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Now you might have missed this news, what with the attacks in Paris and the childishness in the universities, but breaking news: The Church of LDS believes homosexuality sinful. Gasp! Who knew such beliefs lurked deep in their ways? Oh wait, everyone. Still, last week, that didn’t stop a few thousand from making a scene over a recent policy: the church will not baptize children of same-sex couples until they turn 18 and denounce same-sex marriage. So of course my social network feed exploded in outrage, of which I’d estimate 10 percent came from actual Mormons.
The latest news is that recently a few thousand made a public stand to quit the church, with at least 1,500 showing up in person, and another 2,000 (approximately) sending in legal representation to affect the same. (Side note: my lovely wife Amanda is unimpressed by sending your lawyer to submit your resignation. As she knows, you just need write a letter saying that you’re out.)
In my skepticism, I’d wager that few if any of those making this stand are seriously active in the church at all. I have a good friend who is very active in the “Ordain Women” movement and publicly denounced this decision by the church, but she remains equally active in her church. This likely was just a convenient excuse for those leaving to do so while making oneself look important.
The church responded, expressing that these individuals should reconsider this decision as there would be eternal consequences. This was met by mockery from the social progressives. “When threatening people with eternal damnation doesn’t work anymore, you know you’ve lost them.” Again, this doesn’t impress my lovely wife any, as she received similar warnings when she wrote that she was leaving the church. Naturally, leaving the LDS because one has converted to mainstream evangelical Christianity is less exciting (no colorful rainbow flags or news coverage), but the message was essentially the same: “Reconsider!”
I’ve never been Mormon, and I disagree quite a bit with the Church of Latter Day Saints, but here I turn and stand in their defense for a moment. Rather than trying to divide, the church is actually trying to consider all involved while remaining true to their doctrine. “Family is Forever” is a major concept within the church, so pitting children at the age of eight against their same-sex parents creates problems in many ways.
This policy is similar to that when dealing with children of Muslims: don’t cause familial strife. Wait until the child is of majority age and allow them to make the decision then. As for the “threats of eternal damnation” – well those are hardly such. Those religions that believe in the hereafter also tend to believe that one’s actions now will have consequences in one’s afterlife. The reply is a compassionate warning: don’t just consider the present, consider eternity. Understanding that there are rather nasty consequences for apostasy according to their beliefs, it’d be far crueler to say, “Okay, bye guys. Enjoy the Outer Darkness!”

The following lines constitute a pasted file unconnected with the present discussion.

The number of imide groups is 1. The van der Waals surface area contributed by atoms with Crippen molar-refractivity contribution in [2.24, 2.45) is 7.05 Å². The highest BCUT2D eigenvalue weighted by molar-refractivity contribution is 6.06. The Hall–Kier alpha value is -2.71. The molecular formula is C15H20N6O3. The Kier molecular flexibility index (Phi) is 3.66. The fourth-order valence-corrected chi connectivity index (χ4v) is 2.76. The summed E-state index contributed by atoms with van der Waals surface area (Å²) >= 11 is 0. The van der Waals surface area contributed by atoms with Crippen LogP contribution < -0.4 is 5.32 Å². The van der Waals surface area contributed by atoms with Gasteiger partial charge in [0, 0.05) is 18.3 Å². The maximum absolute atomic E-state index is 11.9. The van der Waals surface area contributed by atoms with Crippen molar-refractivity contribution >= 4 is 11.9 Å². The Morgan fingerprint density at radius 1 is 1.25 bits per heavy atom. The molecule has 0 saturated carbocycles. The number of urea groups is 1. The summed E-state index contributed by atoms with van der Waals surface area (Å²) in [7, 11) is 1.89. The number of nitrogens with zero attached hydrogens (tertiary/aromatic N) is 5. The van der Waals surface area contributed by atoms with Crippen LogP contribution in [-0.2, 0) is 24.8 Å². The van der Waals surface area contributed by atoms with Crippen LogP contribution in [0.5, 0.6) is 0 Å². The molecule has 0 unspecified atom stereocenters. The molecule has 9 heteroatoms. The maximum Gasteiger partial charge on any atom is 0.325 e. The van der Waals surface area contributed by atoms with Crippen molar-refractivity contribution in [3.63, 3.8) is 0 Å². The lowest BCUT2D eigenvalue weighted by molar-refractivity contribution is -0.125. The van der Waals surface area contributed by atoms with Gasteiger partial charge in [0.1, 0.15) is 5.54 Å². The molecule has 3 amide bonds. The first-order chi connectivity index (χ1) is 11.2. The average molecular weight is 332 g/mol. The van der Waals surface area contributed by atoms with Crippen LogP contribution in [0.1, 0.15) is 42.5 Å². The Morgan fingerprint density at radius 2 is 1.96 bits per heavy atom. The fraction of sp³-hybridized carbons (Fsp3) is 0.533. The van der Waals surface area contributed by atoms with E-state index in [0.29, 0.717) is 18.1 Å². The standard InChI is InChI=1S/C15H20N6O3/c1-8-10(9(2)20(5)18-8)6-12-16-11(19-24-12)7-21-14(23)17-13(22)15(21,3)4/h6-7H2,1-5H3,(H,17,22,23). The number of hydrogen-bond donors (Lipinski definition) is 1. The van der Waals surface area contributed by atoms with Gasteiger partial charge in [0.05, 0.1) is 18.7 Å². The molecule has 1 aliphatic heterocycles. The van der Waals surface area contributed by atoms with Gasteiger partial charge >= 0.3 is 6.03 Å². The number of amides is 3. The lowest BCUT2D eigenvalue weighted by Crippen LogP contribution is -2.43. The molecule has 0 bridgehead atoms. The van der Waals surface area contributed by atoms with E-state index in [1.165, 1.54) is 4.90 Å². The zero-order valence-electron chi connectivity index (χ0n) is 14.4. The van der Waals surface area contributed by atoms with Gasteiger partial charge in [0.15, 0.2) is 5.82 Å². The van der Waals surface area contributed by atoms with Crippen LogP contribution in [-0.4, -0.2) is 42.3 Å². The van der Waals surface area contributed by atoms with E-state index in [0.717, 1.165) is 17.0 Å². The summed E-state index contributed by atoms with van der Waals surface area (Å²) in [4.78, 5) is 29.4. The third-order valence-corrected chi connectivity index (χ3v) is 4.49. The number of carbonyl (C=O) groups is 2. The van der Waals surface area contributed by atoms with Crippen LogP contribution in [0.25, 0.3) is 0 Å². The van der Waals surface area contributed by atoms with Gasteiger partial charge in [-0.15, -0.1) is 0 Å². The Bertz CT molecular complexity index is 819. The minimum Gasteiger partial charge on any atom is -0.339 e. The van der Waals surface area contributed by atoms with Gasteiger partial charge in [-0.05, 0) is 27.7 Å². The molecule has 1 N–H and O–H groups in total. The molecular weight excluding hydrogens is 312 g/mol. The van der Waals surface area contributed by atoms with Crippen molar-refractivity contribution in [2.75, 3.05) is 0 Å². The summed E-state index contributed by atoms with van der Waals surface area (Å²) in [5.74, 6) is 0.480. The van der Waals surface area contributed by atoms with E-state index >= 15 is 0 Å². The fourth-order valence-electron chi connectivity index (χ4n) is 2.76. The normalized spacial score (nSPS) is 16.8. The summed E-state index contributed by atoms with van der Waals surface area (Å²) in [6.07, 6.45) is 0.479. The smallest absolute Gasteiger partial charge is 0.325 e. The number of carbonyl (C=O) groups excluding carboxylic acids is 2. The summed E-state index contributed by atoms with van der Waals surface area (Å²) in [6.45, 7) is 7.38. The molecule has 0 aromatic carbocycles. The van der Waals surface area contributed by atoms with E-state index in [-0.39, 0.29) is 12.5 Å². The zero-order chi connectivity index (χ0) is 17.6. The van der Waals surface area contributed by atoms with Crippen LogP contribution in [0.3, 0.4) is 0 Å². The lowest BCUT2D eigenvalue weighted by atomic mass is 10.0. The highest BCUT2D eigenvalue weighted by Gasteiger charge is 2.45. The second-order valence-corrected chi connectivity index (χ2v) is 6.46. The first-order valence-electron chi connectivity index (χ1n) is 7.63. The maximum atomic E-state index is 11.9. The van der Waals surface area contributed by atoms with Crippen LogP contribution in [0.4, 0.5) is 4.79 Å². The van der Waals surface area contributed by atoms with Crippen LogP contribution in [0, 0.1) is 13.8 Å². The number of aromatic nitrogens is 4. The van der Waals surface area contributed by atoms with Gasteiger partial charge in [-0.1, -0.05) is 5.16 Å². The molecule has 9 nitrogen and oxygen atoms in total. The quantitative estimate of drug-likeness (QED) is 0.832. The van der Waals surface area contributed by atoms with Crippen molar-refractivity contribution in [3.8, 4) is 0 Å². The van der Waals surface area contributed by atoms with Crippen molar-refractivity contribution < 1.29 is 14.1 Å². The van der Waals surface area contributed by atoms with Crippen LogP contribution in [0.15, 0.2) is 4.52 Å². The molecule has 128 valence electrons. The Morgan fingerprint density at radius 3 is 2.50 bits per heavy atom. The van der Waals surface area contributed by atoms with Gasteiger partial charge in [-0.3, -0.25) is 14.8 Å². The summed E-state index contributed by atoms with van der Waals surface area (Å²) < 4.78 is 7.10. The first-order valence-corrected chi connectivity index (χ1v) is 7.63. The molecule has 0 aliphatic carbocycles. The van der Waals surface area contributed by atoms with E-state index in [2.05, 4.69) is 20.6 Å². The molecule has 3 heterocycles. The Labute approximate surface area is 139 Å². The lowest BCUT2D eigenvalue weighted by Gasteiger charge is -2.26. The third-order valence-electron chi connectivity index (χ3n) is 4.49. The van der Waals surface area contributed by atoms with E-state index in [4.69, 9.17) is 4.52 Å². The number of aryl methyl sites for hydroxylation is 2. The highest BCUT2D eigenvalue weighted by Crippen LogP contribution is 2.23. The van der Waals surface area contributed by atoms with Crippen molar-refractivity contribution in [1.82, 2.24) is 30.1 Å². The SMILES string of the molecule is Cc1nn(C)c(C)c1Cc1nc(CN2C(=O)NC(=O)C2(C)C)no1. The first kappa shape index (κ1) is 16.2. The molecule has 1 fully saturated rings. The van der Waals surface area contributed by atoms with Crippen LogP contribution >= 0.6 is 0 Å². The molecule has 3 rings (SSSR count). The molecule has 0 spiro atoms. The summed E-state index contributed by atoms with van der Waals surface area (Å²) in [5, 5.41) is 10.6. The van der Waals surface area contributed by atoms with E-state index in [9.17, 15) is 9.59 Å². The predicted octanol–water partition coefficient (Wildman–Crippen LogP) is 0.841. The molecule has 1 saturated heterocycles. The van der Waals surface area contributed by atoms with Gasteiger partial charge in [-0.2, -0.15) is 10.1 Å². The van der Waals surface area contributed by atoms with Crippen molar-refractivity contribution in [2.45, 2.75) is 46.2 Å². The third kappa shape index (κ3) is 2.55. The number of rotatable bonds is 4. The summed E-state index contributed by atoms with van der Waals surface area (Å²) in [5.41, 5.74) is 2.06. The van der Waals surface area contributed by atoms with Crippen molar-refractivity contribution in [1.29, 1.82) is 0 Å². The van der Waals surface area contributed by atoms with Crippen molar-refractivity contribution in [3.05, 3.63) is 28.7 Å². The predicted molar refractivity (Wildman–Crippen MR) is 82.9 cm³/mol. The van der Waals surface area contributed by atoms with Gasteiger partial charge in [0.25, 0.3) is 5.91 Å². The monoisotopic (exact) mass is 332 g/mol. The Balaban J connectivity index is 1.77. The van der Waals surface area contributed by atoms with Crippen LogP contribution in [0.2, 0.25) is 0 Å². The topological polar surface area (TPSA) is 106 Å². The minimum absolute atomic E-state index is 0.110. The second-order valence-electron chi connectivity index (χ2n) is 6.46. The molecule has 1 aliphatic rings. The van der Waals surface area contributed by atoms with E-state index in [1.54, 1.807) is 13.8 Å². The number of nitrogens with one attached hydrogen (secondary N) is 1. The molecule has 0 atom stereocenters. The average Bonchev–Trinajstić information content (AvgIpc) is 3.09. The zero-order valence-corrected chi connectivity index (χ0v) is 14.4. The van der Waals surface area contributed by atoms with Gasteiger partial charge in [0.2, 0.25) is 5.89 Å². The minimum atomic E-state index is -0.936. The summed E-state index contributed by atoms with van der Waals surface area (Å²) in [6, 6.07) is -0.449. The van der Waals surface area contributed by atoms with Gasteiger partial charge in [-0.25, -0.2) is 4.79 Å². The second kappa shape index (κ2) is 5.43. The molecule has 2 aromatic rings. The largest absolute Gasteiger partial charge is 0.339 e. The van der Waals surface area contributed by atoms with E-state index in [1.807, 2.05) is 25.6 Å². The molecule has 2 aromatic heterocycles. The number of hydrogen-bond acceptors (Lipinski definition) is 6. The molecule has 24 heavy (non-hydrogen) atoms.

That doesn’t matter to the social progressive. When you’re on the right side of history, you don’t have to argue or even listen to others. You just get to demand everyone embrace your ideals right now. Like the Huffington Post, you know that things are far more complex and that it takes smart, enlightened Social Progressives to figure things out. We religious types just need to take a back seat and let them drive.
Of interesting note is the second bullet point: How is the lay leader of a local Mormon congregation to make this determination when courts and lawyers find [shared custody] challenging?
For decades social progressives have told us that they have a better way, but they have taken a simple concept like marriage and made it so complex that it now supposedly requires lawyers, judges, and associated experts to puzzle out just what is a family and who is a parent. This is the aftermath of no-fault divorce, cohabitation, and shared custody. We can only expect more headaches and issues with same-sex marriage. And we have a bevy of legal experts and politicians in the wings ready to sweep in and confuse the issue even more, and then tell us that we’re too inexpert to understand the real complexities of what makes a family.
In our debates over same-sex marriage, I have stated that if a word can mean anything it will soon mean nothing. We’re finding that marriage and family as a cultural and social institution are quickly approaching nothing, and it’s the legal carrion crows that are picking over the remains. Only in the religious sense will those words maintain a sense of meaning. That is why the social progressives attack the attempts of religious leaders to negotiate and deliberate this morass.